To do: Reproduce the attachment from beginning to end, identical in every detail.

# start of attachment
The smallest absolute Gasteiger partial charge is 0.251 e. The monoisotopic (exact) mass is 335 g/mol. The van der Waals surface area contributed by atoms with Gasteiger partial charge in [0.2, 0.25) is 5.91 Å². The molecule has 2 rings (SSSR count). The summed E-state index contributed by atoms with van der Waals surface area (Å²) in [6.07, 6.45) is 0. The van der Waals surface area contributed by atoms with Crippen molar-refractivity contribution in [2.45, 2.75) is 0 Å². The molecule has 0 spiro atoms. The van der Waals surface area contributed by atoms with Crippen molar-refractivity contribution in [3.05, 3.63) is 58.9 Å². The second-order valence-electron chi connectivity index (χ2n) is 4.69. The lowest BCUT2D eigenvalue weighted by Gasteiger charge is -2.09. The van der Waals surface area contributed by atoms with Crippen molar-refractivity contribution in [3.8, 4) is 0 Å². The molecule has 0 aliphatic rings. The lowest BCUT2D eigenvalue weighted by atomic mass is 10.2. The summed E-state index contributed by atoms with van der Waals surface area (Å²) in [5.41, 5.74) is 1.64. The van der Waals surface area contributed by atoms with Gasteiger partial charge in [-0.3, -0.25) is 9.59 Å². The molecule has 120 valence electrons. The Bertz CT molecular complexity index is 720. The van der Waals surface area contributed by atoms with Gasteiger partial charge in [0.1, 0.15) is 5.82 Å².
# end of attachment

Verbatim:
The smallest absolute Gasteiger partial charge is 0.251 e. The monoisotopic (exact) mass is 335 g/mol. The van der Waals surface area contributed by atoms with Gasteiger partial charge in [0.2, 0.25) is 5.91 Å². The molecule has 2 rings (SSSR count). The summed E-state index contributed by atoms with van der Waals surface area (Å²) in [6.07, 6.45) is 0. The van der Waals surface area contributed by atoms with Crippen molar-refractivity contribution in [2.45, 2.75) is 0 Å². The molecule has 0 spiro atoms. The van der Waals surface area contributed by atoms with Crippen molar-refractivity contribution in [3.05, 3.63) is 58.9 Å². The second-order valence-electron chi connectivity index (χ2n) is 4.69. The lowest BCUT2D eigenvalue weighted by Gasteiger charge is -2.09. The van der Waals surface area contributed by atoms with Crippen molar-refractivity contribution in [3.8, 4) is 0 Å². The molecule has 0 aliphatic rings. The lowest BCUT2D eigenvalue weighted by atomic mass is 10.2. The summed E-state index contributed by atoms with van der Waals surface area (Å²) in [5.41, 5.74) is 1.64. The van der Waals surface area contributed by atoms with Gasteiger partial charge in [-0.3, -0.25) is 9.59 Å². The molecule has 120 valence electrons. The Bertz CT molecular complexity index is 720. The van der Waals surface area contributed by atoms with Gasteiger partial charge in [0.1, 0.15) is 5.82 Å².